Tonight, Danish-born illustrator Rose Johansen is opening the doors to her debut solo-exhibition at 558 Gallery in NYC’s Chelsea district. Covered in tattoos designed by herself, the blonde let’s her mind run wild when she pens her anatomically incorrect illustrations. At first, the pieces come across as brutal and gory but at a closer look the liberated spirit of the artist is perfectly captured in the precise and elegant ink strokes that grace the paper.
We met up with Johansen to discuss the thoughts and story behind her “ink.”
Lars Byrresen Petersen: You’re premiering your first solo exhibition, how does it feel?
Rose Johansen: It feels extremely nerve recking. I’m so happy that I get to show my stuff where I don’t have to compromise, but this is exactly what scares me at the same time. I’m showcasing a side of myself which is extremely private and intimate. But all in all, I’m just so grateful that I get a chance to exhibit my work.
LBP: To most it would seem you have a very dark mind, but there’s something so liberated and free about your works. Where does your inspiration come from?
RJ: My mom is a doctor, and since I was little I went with her to work. She could never get a nanny, so she took me to the morgue and to oversee operations. I have very vivid memories of playing around in the underground tunnels of the university hospital of Copenhagen. Every time I go back, I still visit my other at the hospital. I love the stories, the people and even the smell of hospitals.
LBP: When and why did you start drawing?
RJ: I started drawing from a very young age. My father would put objects in front of me that we replicated together. He’s an amazing artist himself, so I can thank him for my skills.
LBP: How does it make you feel?
RJ: I have a very hectic life with very long work hours, so it’s extremely liberating to just sit down and get absorbed into your own world. I really don’t think of everything, I tried to block everything out and just slowly slip into the void.
LBP: On average, how long do you spend on a piece?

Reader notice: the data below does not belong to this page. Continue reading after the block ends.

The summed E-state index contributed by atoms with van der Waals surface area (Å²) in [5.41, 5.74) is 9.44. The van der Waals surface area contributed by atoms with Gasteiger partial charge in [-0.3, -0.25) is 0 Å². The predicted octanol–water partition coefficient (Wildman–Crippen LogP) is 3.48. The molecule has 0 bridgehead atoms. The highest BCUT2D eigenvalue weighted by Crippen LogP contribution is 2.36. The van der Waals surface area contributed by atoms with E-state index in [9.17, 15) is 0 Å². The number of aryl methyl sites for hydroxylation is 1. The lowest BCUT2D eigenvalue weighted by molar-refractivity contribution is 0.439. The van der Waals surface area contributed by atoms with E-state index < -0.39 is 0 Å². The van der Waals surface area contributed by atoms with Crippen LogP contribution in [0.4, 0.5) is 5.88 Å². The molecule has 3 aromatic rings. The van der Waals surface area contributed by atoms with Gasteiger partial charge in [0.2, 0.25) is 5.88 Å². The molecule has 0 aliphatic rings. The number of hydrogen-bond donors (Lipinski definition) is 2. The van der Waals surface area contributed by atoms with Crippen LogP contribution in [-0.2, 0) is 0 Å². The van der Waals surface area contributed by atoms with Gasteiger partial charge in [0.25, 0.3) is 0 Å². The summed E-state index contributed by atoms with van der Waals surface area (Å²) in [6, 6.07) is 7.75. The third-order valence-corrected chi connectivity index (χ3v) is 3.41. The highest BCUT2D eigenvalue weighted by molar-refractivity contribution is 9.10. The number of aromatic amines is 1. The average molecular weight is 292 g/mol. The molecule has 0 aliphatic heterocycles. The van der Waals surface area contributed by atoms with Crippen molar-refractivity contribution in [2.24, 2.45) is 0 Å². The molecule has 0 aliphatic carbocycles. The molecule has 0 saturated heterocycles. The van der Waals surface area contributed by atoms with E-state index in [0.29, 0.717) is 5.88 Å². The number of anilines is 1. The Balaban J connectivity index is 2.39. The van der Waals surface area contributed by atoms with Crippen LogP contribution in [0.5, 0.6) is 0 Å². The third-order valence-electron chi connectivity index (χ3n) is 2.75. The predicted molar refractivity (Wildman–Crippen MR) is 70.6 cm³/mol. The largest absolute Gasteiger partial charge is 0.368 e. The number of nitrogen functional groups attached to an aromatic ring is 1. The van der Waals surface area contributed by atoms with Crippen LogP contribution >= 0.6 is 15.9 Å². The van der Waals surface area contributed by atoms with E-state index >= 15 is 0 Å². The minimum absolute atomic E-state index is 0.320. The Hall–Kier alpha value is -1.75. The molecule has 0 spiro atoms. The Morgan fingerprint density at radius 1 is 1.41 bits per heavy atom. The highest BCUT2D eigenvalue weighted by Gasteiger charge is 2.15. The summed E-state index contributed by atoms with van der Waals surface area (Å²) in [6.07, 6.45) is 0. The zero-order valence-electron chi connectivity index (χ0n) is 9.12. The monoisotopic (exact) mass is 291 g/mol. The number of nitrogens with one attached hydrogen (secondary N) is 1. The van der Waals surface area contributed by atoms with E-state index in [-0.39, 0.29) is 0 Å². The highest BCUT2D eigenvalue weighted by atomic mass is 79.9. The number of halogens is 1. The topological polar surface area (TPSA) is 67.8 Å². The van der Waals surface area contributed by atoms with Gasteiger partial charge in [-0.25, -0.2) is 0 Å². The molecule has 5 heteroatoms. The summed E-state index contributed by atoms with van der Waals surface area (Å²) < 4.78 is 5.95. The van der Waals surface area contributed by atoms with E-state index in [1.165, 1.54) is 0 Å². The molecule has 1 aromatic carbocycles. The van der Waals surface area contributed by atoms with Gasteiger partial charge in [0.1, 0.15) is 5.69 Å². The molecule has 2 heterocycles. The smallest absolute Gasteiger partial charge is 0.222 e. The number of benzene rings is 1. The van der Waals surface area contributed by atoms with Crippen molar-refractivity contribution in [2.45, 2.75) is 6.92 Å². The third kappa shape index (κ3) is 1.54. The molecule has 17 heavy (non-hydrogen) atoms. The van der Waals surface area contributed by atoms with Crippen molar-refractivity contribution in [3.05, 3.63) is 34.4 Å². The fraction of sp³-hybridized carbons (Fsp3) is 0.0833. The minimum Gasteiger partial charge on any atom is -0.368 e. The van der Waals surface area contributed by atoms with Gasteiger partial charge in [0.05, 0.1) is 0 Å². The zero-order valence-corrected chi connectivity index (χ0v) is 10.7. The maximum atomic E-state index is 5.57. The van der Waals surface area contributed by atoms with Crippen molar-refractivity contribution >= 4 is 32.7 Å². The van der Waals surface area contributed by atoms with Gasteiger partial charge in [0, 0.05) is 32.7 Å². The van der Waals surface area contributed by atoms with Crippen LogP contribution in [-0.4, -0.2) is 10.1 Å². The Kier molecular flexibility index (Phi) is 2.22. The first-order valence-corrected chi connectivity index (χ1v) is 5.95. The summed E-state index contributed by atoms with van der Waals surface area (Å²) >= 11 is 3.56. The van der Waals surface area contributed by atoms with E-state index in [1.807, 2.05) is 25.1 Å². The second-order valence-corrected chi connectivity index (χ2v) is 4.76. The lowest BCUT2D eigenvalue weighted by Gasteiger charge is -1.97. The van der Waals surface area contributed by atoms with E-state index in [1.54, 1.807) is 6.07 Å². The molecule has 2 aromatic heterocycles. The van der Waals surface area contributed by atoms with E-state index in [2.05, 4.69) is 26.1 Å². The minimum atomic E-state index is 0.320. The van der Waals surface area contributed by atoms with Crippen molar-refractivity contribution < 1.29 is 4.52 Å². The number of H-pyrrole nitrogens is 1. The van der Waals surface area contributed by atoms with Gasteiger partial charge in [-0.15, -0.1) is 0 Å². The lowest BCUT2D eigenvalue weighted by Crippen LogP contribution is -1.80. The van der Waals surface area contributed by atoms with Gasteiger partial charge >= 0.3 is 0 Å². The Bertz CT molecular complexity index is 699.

RJ: I spent waaay too long. I’m a perfectionist. About 30-40h per drawing.
LBP: What’s the best working environment for you?
RJ: I havn’t had a desk for over 2 years, so I usually draw sitting in my bed. I love natural sunlight, but because of my work, I usually draw at night.
LBP: What’s your favorite piece?
RJ: I have a very special connection to some of them, but actually I feel especially proud of my last drawing. I love to mix a surrealistic element into my anatomy fantasy – Hopefully I will incorporate this theme more into my future works.
LBP: Do you have a favorite artist?
RJ: There are of course many talented artist, who I look up too – but some of my all time favorites are BAUHAUS artist John Heartfield, John O’Rielly with his beautiful provocative collages and Robert Heinecken for turning commercial waste into beautiful 3D puzzels.
LBP: Tell us about your exhibition; how is it built? Is there a theme?
RJ: The theme of my exhibit opening tomorrow, is the beautiful inaccuracy, when fantasy interprets the harsh reality of human anatomy. Hopefully my work will do these thoughts justice.
LBP: What will you do after the opening tomorrow?
RJ: Tomorrow night, when everyone’s left, I can hopefully take a minute, where I turn off the lights and enjoy the silence.
Rose Johansen’s debut exhibition premieres tonight at 558 Gallery, W 21st St, New York City.